Friday, January 30, 2009

The road to GLSL: Part II

Well, where's the part I dude? You may ask. Well, it was here, when I realized what I had with me for 2 years. And, in my 50th post, I am happy to tell you that we are nearly there now. Have a look.

[rpg@rpg ~]$ glxinfo|grep NVIDIA
server glx vendor string: NVIDIA Corporation
client glx vendor string: NVIDIA Corporation
OpenGL vendor string: NVIDIA Corporation
OpenGL version string: 2.1.2 NVIDIA 180.25
OpenGL shading language version string: 1.20 NVIDIA via Cg compiler
[rpg@rpg ~]$

No, my prompt isn't like that. I reinstalled Fedora 10 because I was fed up with KDE. Now I have both GNOME and KDE for future proofing. I'll just keep upgrading and use whatever seems better at the time.

The install went horribly though. Long story. Some data loss has occurred too, though can't say how much. Hopefully, it is in can-be-easily-mitigated category. My mistake. Should have acted more prudently.

Anyway, now the fun begins.

Wednesday, January 28, 2009

Rant against povray

Recently, we were given an assignment to render some scenes using POVray and demonstrate to what we had learned about ray tracing. All right then, let's install it. OK. it may not be OSI compliant license but as the page there states, it's because of it's birth time. We are sure to have packages for it in ubuntu. It's a just a simple matter of running

$sudo apt-get install povray

I couldn't have been more wrong.

This project is quite screwed up as it turns out.

There has been no stable release for more than 4 years now. The project's mailinglists distinctly convey a sense of lack of developers. But this is the least of the troubles. Sure, I could have just stuck to the old but stable version. But it is not multithreaded.

Yup. That's right. A serial ray tracer.

If I didn't know better, I would have said that was a malapropism (GRE side effects, :-) ). People have been using SMP machines (if not multi core) for a while now and since POVray has been ported to many different machines before, it is incomprehensible that it's developers haven't threaded it yet.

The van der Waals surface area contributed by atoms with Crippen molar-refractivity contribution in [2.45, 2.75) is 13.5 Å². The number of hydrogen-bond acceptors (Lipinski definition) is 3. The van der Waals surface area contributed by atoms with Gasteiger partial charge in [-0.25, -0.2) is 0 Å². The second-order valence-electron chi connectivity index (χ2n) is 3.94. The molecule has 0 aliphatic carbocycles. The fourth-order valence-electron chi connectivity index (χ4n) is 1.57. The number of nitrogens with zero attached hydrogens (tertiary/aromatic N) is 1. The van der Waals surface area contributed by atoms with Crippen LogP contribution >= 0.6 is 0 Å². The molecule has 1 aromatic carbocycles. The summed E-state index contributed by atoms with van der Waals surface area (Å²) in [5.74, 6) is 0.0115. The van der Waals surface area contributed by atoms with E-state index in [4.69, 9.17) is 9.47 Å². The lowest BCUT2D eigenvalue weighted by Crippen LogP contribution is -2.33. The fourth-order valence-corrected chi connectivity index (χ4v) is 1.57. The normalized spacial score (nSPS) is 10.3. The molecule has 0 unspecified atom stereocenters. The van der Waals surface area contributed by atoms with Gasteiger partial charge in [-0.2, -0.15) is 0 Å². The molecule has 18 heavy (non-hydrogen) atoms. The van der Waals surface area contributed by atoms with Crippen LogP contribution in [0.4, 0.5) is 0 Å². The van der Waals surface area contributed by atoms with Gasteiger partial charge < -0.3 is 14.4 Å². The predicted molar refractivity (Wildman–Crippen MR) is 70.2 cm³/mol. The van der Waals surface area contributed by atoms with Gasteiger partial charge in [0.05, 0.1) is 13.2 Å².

The most irritating thing about it is their concept of beta timeout. Their betas usually expire after a fixed time. And on top of it, these guys can't even release betas in time. Look here.

They can't release the updated betas on time, aren't releasing new stable versions at all and everyone else is supposed to update every month or so.

I somehow manged to patch the vfe.cpp file referenced in the above link. I even managed to render a few things like this.

And, then I went to dinner. What a mistake on my part.

And now, I have to fight this.

~/povray-3.7.0.beta.29/unix@rpg-lab> ./povray
povray: this pre-release version of POV-Ray for Unix has expired

Now only the betacode hack is working, in spite of modding the sources as mentioned in the link above to remove the timeout.

God help me.

Just look at Blender. It has a huge community behind it. Scriptable in python (yay!), supports GLSL shaders, renders all right, imports/exports from/to every file format imaginable, can interface to other ray tracers as well. I think I am begining to like it. Further, it can export to anything that ffmpeg supports.

I am running it on a machine with SSE3, but gcc can hardly be expected to make use of any of it's horizontal math goodness.

Tuesday, January 27, 2009

GRE over, finally

My GRE is over. Thank God so much. The last few days have been full of nervous tension. But it is over. And it went well.

And now, let's install Fedora 10, and chase shaders, GLSL shaders. And yeah, before that, we need to backup our data, watch some movies, etc etc.

Thursday, January 22, 2009


Just wanna get over with it. Feeling good about it. Let's see how it goes.

Fingers crossed.

PS: Slumdog Millionaire gets 10 Oscar nominations. AR Rehman gets 3 of them. That guy is a genius. He's gonna win atleast one of them. I am ecstatic about it.

Thursday, January 15, 2009

Thread Safety

OpenGL ain't thread safe. What a shame.

Turns out few libraries are thread safe. How the hell are average Joe programmers supposed to write multithreaded code when the libraries they rely upon aren't. Beats me.

Saturday, January 10, 2009

Exams and system calls

I have got my GRE comping up on 27th. It's really keeping me away from my crazy shaders. I wanted to get into system call level programming earlier, as I find it to be a powerful tool. I looked at the mmap system call first and found it to be very nice.

The GLSL examples I have looked at usually define a read from file function which stat's a file for it's size, allocates memory reads and passes the char * to compiler. Better still, just stat the file to get it's size, mmap those many bytes and then, just pass the mmap-ed pointer to the compiler!

PPM images lend themselves to even better use. Just open the file, read the header info and close it. Then, mmap the file at the offset such that the header is read off and use the size from prior header read, and voila, you can stream the texture to the GPU from hard disk asynchronously. Other texture loading libraries typically require you to allocate memory temporarily while they read the files. This way, we get rid of memory bugs, (which can get nasty BTW) and this is something we can do easily in the background, ideal use for multi-threading. And it's simple too, as they it requires no inter-thread I/O.

I know PPM images are too big to be practically used, but hey, OpenGL needs images in that format, and we will give it in that format. Compressed textures, we'll look into, but later.